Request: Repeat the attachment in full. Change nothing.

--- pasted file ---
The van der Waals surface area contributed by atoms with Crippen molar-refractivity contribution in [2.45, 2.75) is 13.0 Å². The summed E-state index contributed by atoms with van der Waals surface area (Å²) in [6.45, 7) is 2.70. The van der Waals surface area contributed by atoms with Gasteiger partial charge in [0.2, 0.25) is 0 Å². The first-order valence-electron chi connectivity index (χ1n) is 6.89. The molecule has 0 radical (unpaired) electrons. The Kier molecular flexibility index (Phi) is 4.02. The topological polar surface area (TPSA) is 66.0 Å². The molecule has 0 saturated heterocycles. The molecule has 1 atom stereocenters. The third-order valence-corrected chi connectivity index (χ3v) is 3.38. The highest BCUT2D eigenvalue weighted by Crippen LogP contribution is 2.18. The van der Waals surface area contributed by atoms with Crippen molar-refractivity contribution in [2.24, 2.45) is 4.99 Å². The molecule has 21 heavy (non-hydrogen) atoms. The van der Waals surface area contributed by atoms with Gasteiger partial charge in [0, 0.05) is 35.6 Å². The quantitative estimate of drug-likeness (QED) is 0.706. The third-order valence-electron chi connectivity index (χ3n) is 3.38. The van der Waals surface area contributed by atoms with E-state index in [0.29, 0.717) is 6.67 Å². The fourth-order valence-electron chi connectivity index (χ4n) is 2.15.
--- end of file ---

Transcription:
The van der Waals surface area contributed by atoms with Crippen molar-refractivity contribution in [2.45, 2.75) is 13.0 Å². The summed E-state index contributed by atoms with van der Waals surface area (Å²) in [6.45, 7) is 2.70. The van der Waals surface area contributed by atoms with Gasteiger partial charge in [0.2, 0.25) is 0 Å². The first-order valence-electron chi connectivity index (χ1n) is 6.89. The molecule has 0 radical (unpaired) electrons. The Kier molecular flexibility index (Phi) is 4.02. The topological polar surface area (TPSA) is 66.0 Å². The molecule has 0 saturated heterocycles. The molecule has 1 atom stereocenters. The third-order valence-corrected chi connectivity index (χ3v) is 3.38. The highest BCUT2D eigenvalue weighted by Crippen LogP contribution is 2.18. The van der Waals surface area contributed by atoms with Crippen molar-refractivity contribution in [2.24, 2.45) is 4.99 Å². The molecule has 21 heavy (non-hydrogen) atoms. The van der Waals surface area contributed by atoms with Gasteiger partial charge in [0, 0.05) is 35.6 Å². The quantitative estimate of drug-likeness (QED) is 0.706. The third-order valence-electron chi connectivity index (χ3n) is 3.38. The van der Waals surface area contributed by atoms with E-state index in [0.29, 0.717) is 6.67 Å². The fourth-order valence-electron chi connectivity index (χ4n) is 2.15.